For instance, the first face-to-face meeting we were supposed to have with the military and the rebels was on March 6, 2003. But on that very morning, before we went for the meeting, the army launched an offensive in the area where we were supposed to meet. In August 2002, I and two other priests were meeting with the rebels in the bush. The talks had been sanctioned by both the military and civilian authorities. We had been speaking for about half an hour, when a group of some 100 soldiers attacked. They bombed us for 30 minutes. I was wounded, and then the military held us in jail for two days and they treated us like animals. Despite that, we organised another meeting with the rebels two weeks later. A few hours before the meeting the army again sent troops to the area and the rebels left. These types of incidents have created a climate of suspicion and it’s difficult to change that.
It’s said that senior Ugandan military commanders have little interest in ending the war. Some charities I spoke to in northern Uganda told me that the army confiscates a certain percentage of all aid distributed in the north and then sells it locally. Top-level military officials are reported to have inflated the numbers of soldiers serving in the north, thereby getting additional funding from the government. The problem with these allegations, says Barney Afaku, is that they’ve been very difficult to prove.
The military is not an establishment that is audited and its books made public. So there never was evidence, so the government and the military could deny it. But now, of course, the military itself is saying that a lot of its senior commanders have been corrupt, seriously corrupt and the estimates are quite staggering of the number of ghost soldiers. So it may be that in the north, the force strength is much lower than it looked on paper. That may have had a bearing on the war effort. I think that even if you sorted out the corruption issue, we mustn’t confuse the causes with effects. I think that this war is very difficult to win, and I think that this is a realisation that the military and everyone needs to reach, and I’m worried about a situation where we say, OK, if only we clean up corruption in the army, then we will win the war, then we will buy more arms, and we will throw it at the LRA, and it will be the final push. I think that would lead us in the wrong direction. So yes, get rid of the corruption, and ensure that you protect civilians against the LRA, but at the same time, be no doubt that the military effort alone will not end this conflict.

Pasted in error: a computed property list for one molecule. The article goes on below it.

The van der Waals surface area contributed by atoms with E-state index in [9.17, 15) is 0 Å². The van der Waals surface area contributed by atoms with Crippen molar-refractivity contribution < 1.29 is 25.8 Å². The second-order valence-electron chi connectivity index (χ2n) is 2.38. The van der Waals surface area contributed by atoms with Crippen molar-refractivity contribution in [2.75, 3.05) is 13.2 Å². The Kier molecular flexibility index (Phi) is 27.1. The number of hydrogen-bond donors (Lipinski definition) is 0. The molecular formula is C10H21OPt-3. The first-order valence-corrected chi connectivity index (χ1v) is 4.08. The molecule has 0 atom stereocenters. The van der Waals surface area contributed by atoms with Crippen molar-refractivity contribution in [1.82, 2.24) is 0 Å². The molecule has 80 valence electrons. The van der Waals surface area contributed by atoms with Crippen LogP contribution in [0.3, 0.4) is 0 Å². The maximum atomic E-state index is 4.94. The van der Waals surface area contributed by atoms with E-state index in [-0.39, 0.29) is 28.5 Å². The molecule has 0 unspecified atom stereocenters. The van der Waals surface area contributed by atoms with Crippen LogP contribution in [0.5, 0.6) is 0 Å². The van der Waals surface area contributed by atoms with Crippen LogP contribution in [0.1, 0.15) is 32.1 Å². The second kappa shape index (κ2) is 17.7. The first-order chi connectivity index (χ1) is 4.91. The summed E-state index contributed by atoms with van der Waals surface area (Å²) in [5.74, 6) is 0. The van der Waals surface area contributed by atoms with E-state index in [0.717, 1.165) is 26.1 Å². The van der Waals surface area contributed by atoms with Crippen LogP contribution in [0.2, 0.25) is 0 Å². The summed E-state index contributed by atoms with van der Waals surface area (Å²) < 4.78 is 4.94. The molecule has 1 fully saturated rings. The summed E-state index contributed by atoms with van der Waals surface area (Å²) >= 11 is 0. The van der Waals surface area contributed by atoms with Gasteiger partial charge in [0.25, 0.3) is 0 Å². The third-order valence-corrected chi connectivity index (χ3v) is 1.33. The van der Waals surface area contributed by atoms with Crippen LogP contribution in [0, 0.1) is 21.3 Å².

The LRA’s distrust of the army is so great that the government has even floated the idea of holding talks in another country. Under the plan, the United Nations would fly a rebel delegation outside the country to meet the president’s peace team, says Walter Ochura, who speaks on a daily basis on the phone with the LRA’s second in command.
Those are the suggestions I’ve given to them. If you fear, trust at least the international community. You can be picked from a place which is secured completely. You will know that this is a white helicopter. This is from the UN and then you are flown out of the borders of this country, and that’s where you can freely meet the presidential peace team or any other person that you trust. Why haven’t they accepted this proposal? These guys are so guilty-conscience that they think that if they get out of this country, they will be whisked to face the International Court, to The Hague. So this is what they do tell me.
It’s impossible to confirm Walter Ochura’s statements. The LRA is a reclusive movement, rarely making public statements. But for Father Rodríguez, what is clear is that the two parties are not making any progress and the war is simply continuing. He believes foreign involvement is now imperative.
We believe that we’ve reached a point where only international mediation can solve the conflict. The international community needs to get involved, as it did in many other parts of the world, such as in Central America or many countries in Africa, where conflicts were brought to an end through peaceful negotiations. No one wants to get involved here, we believe, because this country doesn’t have any oil, minerals or commercial interests. The United Nations and the donor community only get involved when there’s money to be made. Here there’s no money. Last November, a senior United Nations official paid a visit here, and he said the situation was worse than in Iraq. He said he was embarrassed that such a tragedy was getting so little international attention.